Today’s first for the “one new thing a day for 100 days” new years resolution was to tour the Madonna Inn in San Luis Obispo. What a neat experience, the highlight was certainly when I found a nook to explore and stumbled upon 3 young gents who were training for the college rodeo coming up in April at Cal Poly (more info at end of post)
THE MADONNA INN IS A LANDMARK on the Central Coast of California. It expresses one couples imagination to create their dream. Using the natural materials of native stone and utilizing the workmanship of skilled artisans, the beauty and charm of the Madonna Inn became a reality…
History of the Madonna Inn
The first 12 rooms were completed December 24, 1958, and were given complementary for that night’s stay, to a very surprised group of travelers. An additional 28 rooms were quickly built, making a total of 40 rooms available to travelers.
Demand for public areas to handle the rooms encouraged us in April 1960 to start construction of the main inn, which was to eventually consists of the wine cellar, bakery, coffee shop, dining room, the cocktail lounge, banquet rooms, ladies’ boutique, men’s gift shop, and the gourmet shop.
One hundred ten unique rooms now exist, each decorated differently to suit many individual tastes…rock rooms, waterfall showers, rock fireplaces, European fixtures, and fine furnishings to name a few.
The Madonna Inn sits on over 1,000 acres and the large rocks used in the construction came from these surrounding acres. Some of the larger rocks weigh in excess of 200 tons each.
The leaded glass work throughout Madonna Inn and the large etched glass windows in the coffee shop, almost things of the past, were custom made for the Inn. The leaded glass inserts in the windowed area facing the large fireplace are of particular interest, since each insert illustrates one of the various Madonna enterprises: construction, lumber and cattle.
The hand-carved marble balustrade in the Gold Rush dining room came from the Hearst Castle. All copper and brass items were etched and/or shaped from original designs and fabricated right on the premises. The 16’4″ tall, 29’6″ wide gold tree fixture in the main dining room was made from electrical conduit left over from building projects as well as from left over remnants of copper.
Several wood carvers were brought in for the specialty work of hand carving the doors, beams, railings and the many other carved adornments you see at the Madonna Inn.
The History of Cal Poly Rodeo
Since 1956, the Cal Poly Rodeo program has earned 44 national titles, making it one of the most winning programs in National Intercollegiate Rodeo Association history and bringing national recognition to Cal Poly and its supporters. The Cal Poly rodeo program dates back to the first intercollegiate rodeo held on the C Bar G Ranch near Victorville, Calif., on April 8, 1939, when 15 student athletes represented Cal Poly and competitors Jim Blake and Carl Miller began its winning tradition. In 1951, Cotton Rosser and Don Koester continued Cal Poly’s winning tradition in front of 4,000 spectators at the first Cal Poly Rodeo.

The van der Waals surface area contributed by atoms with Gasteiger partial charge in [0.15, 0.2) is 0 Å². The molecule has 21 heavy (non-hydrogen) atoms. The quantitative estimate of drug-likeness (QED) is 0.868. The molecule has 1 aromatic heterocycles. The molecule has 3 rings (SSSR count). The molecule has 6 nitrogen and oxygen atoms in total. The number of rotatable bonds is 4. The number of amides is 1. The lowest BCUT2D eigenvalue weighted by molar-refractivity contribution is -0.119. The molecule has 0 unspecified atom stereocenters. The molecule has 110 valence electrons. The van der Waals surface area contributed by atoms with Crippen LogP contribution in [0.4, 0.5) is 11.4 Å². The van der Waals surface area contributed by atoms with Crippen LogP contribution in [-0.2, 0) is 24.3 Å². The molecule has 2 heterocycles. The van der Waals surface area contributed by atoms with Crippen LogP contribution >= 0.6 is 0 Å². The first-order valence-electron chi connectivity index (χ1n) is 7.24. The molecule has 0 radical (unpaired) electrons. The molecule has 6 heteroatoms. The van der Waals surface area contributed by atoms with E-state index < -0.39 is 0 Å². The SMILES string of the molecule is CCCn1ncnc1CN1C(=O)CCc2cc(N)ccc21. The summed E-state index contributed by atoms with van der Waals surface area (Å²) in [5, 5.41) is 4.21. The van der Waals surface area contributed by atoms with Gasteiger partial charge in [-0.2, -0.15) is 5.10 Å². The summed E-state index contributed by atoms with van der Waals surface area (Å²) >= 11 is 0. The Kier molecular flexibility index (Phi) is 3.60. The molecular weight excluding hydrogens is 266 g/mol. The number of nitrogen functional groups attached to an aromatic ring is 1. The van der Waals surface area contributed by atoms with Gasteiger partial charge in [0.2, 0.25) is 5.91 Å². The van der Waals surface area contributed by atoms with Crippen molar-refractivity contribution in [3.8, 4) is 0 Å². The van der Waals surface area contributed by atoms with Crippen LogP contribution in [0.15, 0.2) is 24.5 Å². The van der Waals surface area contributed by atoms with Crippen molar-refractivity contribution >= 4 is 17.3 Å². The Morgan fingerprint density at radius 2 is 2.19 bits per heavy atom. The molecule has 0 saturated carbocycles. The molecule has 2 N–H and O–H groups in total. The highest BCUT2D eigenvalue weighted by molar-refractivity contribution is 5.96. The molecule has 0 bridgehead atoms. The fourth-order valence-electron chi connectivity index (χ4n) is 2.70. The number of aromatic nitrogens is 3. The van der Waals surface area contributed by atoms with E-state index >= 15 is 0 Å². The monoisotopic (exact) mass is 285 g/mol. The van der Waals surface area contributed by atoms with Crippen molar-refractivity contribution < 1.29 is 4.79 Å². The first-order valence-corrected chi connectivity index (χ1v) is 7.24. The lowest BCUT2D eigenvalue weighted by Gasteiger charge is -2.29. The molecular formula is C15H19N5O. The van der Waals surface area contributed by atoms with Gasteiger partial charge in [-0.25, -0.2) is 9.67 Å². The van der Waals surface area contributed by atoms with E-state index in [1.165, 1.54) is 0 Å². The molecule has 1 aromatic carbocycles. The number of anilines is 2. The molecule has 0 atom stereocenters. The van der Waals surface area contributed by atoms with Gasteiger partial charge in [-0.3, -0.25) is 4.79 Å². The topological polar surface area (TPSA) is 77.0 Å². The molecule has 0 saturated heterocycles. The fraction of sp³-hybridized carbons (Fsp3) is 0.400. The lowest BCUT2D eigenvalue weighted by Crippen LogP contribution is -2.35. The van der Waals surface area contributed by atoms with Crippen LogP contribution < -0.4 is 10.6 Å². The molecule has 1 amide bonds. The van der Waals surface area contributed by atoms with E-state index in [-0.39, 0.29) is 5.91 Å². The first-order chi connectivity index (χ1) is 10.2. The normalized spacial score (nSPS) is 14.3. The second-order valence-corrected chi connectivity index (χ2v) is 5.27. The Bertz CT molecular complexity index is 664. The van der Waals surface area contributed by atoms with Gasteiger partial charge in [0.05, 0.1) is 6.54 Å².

Cal Poly captured its first NIRA national title in 1960, with more to follow in 1970, 1971, 1972 and 1973. Cal Poly continues to be a recognized force in college rodeo and has a long list of national champions. Some of the most talented student rodeo athletes have graduated from Cal Poly and gone on to compete – and win – in the professional rodeo circuit.
West Coast Region
The NIRA is divided into 11 regions. Cal Poly Rodeo competes in the West Coast region along with five other schools: Feather River College, Fresno State, Lassen College, the University of Las Vegas Nevada, and West Hills College. Geographically, the region includes all of California and Nevada. The region hosts 10 rodeos and is comprised of nearly 225 members competing in the following rodeo events: Bareback Riding, Saddle Bronc Riding, Bull Riding, Tie Down Roping, Team Roping and Steer Wrestling for men; and Barrel Racing, Breakaway Roping, Goat Tying and Team Roping for women.
The NIRA is the sanctioning body of college rodeo. They create and enforce rules governing the sport, handle national administration, and work with individuals and college programs to promote college rodeo. The mission of the NIRA is to foster and develop rodeo at the college level so that it will provide educational and competitive opportunities for students. The NIRA organization lives up to its motto of “preserving western heritage through collegiate rodeo” by hosting nearly 100 college rodeos each year for its more than 3,500 competing members. The association is made up of 137 schools and universities and is divided into 11 regions.
College National Finals Rodeo
Each college is allotted a 10-member team, consisting of six men and four women, to compete for team points at the College National Finals Rodeo (CNFR). These team points are earned by coach-selected individuals and count towards the team’s standing. At the end of the season, the top two point-earning teams in each region qualify to send a complete team to the CNFR. Athletes from each of the 11 regions compete throughout the season for these individual and team points. Individual points are awarded for placing 6th-place or higher in each respective event. At the end of the season, the top four point holders in each event qualify for the CNFR. At the CNFR, no season points are carried over to determine team and national titles. Instead, all national titles are determined through points earned at the CNFR.